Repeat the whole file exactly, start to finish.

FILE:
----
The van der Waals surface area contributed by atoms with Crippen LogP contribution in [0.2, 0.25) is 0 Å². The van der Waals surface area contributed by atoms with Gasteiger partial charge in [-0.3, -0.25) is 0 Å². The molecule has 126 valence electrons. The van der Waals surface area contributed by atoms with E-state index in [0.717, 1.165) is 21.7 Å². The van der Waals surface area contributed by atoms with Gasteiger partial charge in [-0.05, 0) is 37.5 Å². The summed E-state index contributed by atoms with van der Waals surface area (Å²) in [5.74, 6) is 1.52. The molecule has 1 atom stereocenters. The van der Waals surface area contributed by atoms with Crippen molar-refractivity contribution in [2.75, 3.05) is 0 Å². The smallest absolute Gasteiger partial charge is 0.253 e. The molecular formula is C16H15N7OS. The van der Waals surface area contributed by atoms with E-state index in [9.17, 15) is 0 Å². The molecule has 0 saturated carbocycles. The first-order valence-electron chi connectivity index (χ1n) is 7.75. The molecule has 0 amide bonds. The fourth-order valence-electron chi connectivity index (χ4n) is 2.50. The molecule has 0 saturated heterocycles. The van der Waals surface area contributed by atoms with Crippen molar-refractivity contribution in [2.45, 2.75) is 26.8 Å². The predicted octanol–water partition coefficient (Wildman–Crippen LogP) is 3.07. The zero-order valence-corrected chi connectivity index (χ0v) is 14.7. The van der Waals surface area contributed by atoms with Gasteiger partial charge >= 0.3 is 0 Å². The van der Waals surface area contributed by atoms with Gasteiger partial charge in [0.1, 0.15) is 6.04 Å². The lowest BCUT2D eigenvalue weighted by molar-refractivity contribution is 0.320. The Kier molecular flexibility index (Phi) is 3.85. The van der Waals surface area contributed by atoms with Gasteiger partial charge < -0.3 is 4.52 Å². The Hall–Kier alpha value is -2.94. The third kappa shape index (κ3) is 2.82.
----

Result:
The van der Waals surface area contributed by atoms with Crippen LogP contribution in [0.2, 0.25) is 0 Å². The van der Waals surface area contributed by atoms with Gasteiger partial charge in [-0.3, -0.25) is 0 Å². The molecule has 126 valence electrons. The van der Waals surface area contributed by atoms with E-state index in [0.717, 1.165) is 21.7 Å². The van der Waals surface area contributed by atoms with Gasteiger partial charge in [-0.05, 0) is 37.5 Å². The summed E-state index contributed by atoms with van der Waals surface area (Å²) in [5.74, 6) is 1.52. The molecule has 1 atom stereocenters. The van der Waals surface area contributed by atoms with Crippen molar-refractivity contribution in [2.75, 3.05) is 0 Å². The smallest absolute Gasteiger partial charge is 0.253 e. The molecular formula is C16H15N7OS. The van der Waals surface area contributed by atoms with E-state index in [9.17, 15) is 0 Å². The molecule has 0 saturated carbocycles. The first-order valence-electron chi connectivity index (χ1n) is 7.75. The molecule has 0 amide bonds. The fourth-order valence-electron chi connectivity index (χ4n) is 2.50. The molecule has 0 saturated heterocycles. The van der Waals surface area contributed by atoms with Crippen molar-refractivity contribution in [2.45, 2.75) is 26.8 Å². The predicted octanol–water partition coefficient (Wildman–Crippen LogP) is 3.07. The zero-order valence-corrected chi connectivity index (χ0v) is 14.7. The van der Waals surface area contributed by atoms with Gasteiger partial charge >= 0.3 is 0 Å². The van der Waals surface area contributed by atoms with Gasteiger partial charge in [0.1, 0.15) is 6.04 Å². The lowest BCUT2D eigenvalue weighted by molar-refractivity contribution is 0.320. The Kier molecular flexibility index (Phi) is 3.85. The van der Waals surface area contributed by atoms with Gasteiger partial charge < -0.3 is 4.52 Å². The Hall–Kier alpha value is -2.94. The third kappa shape index (κ3) is 2.82.